(Bloomberg View) -- President Donald Trump is reportedly considering promoting noted trade hawk Peter Navarro to the office of assistant to the president. This would be a significant move, and could signal Trump’s intentions for trade policy.
In a way, that’s good news. If Trump focuses on trade, where little of substance is likely to change, it could distract him from areas like health care and immigration where he could do more lasting damage. But Navarro’s promotion, and the protectionist agenda it’s likely to usher in, will probably not be very helpful for the U.S. economy.
In accounting terms, exports add to gross domestic product, while imports leave it unchanged. U.S. GDP represents all the stuff that gets produced in the country -- exports are produced here and shipped overseas in exchange for foreign IOUs, while imports are consumed here in exchange for American IOUs. If you close the trade deficit purely by reducing imports, while leaving exports, consumption, investment and government spending the same, the economy doesn’t grow by even one dollar. But if you close the deficit by exporting more, while leaving everything else unchanged, the economy grows a lot.
You can see how mistaken the Navarro view of trade deficits is just by looking at a chart. Since the middle of the 1990s, the U.S. has run a big trade deficit:
During that time, there was one big drop in the deficit. It came during the Great Recession of 2009, when the economy was contracting. The much milder recession of 2001 also saw a decline. If your only data source was this chart, you might conclude that trade deficits actually cause faster economic growth -- the complete opposite of what Navarro thinks.
The reality is that neither simplistic view is true. No one really knows how trade deficits interact with economic growth, and in fact it’s probably different for different countries at different times. If imports compete with domestically produced goods, they could cause GDP to go down, but if they represent inputs into supply chains for domestic production, then cutting them off would hurt growth.
This is one big problem with the Navarro-Trump approach to trade policy -- it appears to revolve around tariffs, also known as import taxes. Navarro’s main policy idea is to raise import taxes on all kinds of goods. Trump has already slapped tariffs on solar panels and washing machines, and says he’ll do the same for aluminum and steel. But solar panels are important sources of electricity for U.S. manufacturers, and steel and aluminum are key inputs into many American-made goods. Making these more expensive could just hurt U.S. manufacturing. As for washing machines, American consumers might decide to buy these from domestic companies instead, raising U.S. output -- or they might decide to delay their purchases of new washing machines, or do without them entirely. The latter options would not raise economic growth.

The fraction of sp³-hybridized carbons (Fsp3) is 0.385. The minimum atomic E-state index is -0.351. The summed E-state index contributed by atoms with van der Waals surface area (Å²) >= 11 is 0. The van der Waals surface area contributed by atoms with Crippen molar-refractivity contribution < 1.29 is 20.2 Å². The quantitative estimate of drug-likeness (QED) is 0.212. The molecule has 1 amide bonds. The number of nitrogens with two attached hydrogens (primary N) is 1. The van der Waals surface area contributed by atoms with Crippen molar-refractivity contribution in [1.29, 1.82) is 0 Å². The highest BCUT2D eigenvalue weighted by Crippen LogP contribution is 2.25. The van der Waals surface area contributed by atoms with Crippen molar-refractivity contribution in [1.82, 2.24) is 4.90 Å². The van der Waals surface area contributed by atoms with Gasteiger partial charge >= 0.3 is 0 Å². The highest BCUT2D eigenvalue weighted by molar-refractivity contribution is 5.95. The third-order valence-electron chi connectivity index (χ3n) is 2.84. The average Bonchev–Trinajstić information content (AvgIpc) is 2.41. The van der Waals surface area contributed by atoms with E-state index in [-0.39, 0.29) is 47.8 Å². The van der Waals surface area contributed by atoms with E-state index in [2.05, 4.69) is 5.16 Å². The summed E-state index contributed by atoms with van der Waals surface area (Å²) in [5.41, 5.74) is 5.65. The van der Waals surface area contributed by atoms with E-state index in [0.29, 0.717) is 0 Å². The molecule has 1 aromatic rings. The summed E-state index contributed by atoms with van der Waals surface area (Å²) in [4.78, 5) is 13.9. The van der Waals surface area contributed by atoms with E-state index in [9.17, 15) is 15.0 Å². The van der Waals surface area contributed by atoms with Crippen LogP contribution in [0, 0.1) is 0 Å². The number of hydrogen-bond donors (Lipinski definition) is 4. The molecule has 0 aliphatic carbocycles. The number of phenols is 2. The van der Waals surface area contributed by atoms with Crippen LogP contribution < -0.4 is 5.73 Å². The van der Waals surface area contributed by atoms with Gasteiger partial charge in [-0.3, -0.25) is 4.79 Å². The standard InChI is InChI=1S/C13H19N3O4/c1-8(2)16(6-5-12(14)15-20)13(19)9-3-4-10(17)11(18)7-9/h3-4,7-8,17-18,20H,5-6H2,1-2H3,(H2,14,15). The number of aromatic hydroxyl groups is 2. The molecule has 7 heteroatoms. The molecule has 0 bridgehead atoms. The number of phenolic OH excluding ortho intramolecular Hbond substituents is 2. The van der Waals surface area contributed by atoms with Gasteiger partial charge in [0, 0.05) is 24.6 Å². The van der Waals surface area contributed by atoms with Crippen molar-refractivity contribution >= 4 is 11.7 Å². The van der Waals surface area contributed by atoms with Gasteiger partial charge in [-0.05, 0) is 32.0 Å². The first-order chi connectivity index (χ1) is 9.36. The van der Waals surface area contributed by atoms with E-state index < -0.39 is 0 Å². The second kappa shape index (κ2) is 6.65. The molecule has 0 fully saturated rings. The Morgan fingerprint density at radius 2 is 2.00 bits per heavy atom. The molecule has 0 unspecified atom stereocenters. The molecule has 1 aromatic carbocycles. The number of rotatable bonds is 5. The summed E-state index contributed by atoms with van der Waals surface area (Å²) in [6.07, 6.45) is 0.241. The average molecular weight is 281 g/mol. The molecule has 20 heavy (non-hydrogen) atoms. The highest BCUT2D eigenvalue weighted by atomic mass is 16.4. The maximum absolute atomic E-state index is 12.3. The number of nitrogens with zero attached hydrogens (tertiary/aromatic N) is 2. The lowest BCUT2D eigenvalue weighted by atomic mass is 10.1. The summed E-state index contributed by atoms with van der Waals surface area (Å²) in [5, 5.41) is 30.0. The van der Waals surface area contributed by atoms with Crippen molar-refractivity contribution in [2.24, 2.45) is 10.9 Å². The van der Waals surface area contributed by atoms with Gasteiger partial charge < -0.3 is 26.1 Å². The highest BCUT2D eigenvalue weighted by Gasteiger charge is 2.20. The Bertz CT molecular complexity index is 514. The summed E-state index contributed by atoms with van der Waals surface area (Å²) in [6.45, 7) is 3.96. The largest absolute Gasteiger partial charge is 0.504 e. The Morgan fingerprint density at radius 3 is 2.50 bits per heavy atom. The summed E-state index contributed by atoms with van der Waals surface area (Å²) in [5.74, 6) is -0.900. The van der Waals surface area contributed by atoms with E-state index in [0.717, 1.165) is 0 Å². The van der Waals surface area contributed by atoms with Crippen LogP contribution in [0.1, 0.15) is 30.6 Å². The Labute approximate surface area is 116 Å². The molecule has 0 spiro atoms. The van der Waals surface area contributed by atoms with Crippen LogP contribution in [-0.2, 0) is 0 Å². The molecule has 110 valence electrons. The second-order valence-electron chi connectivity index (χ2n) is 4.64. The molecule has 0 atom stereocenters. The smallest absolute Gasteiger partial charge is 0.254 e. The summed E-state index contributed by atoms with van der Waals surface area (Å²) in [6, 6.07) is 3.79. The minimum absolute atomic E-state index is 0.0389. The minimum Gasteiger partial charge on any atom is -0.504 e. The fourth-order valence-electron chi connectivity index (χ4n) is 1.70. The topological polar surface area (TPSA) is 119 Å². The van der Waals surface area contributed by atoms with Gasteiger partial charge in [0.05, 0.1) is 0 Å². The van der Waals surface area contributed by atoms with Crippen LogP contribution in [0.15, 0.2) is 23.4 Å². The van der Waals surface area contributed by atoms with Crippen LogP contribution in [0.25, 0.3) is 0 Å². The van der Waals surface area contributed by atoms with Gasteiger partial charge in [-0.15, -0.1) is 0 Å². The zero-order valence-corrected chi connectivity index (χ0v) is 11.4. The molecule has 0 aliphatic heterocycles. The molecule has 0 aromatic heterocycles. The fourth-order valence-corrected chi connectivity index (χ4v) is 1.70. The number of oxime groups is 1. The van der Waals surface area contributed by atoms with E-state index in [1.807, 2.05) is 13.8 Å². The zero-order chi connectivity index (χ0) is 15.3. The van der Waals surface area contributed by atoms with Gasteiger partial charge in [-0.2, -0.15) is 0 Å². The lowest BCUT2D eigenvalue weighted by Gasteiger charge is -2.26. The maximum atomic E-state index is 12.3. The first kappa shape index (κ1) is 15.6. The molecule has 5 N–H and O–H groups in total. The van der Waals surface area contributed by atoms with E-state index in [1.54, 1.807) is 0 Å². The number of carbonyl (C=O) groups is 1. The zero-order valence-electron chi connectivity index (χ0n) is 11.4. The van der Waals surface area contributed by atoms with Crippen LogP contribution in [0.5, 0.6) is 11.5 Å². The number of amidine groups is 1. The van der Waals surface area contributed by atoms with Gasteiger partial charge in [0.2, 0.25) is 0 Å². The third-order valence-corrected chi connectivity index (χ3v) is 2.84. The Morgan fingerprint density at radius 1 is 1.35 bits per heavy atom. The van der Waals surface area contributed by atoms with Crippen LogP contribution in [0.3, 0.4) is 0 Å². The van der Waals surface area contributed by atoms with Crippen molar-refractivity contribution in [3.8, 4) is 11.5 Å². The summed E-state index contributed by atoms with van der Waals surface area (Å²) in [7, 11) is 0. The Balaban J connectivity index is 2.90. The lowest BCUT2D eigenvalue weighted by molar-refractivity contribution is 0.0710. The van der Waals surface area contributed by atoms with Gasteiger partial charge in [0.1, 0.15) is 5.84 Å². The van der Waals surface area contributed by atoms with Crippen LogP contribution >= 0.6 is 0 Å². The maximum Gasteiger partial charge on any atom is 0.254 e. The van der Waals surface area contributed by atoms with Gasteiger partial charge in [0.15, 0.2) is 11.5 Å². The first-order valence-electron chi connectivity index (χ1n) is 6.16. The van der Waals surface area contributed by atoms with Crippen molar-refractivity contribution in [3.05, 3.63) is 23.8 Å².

Using tariffs to restore American competitiveness could easily backfire. If U.S. companies can hunker behind trade barriers and sell to a captive market, many will lose their edge. Research by economists Nicholas Bloom, Mirko Draca, and John Van Reenen has shown that while exposure to Chinese competition did destroy U.S. jobs, it also made U.S. businesses more productive, in part by forcing them to innovate faster. A 2007 study by Alla Lileeva and Daniel Trefler found that increased exposure to U.S. competition raised productivity at Canadian manufacturing plants. In fact, across a variety of countries, trade barriers seem to hold back productivity.
Lower productivity from protective tariffs wouldn’t just reduce efficiency -- it would hurt U.S. exports. Chinese companies selling their products to France, Brazil, Japan and India would have an easier time of it, as their U.S. rivals retreated into the cozy home market.
If the U.S. wants to close the trade deficit while increasing competitiveness, a better idea would be to forget about tariffs and promote U.S. exports abroad. Systematically helping and encouraging domestically focused companies to go out and compete in world markets could boost productivity and allow the U.S. to pay for more of its imports with goods and services rather than IOUs. Another idea would be to stop increasing the budget deficit, since government borrowing can also exacerbate trade deficits.
Hunkering down behind protective tariff walls and retreating from global competition might save a few jobs. But it would throw a big wrench into U.S. producers’ supply chains, reduce productivity growth, harm competitiveness, and make American consumers poorer. In the end, that would undermine economic growth, and could easily destroy more jobs than it rescued.
This column does not necessarily reflect the opinion of the editorial board or Bloomberg LP and its owners.
Noah Smith is a Bloomberg View columnist. He was an assistant professor of finance at Stony Brook University, and he blogs at Noahpinion.
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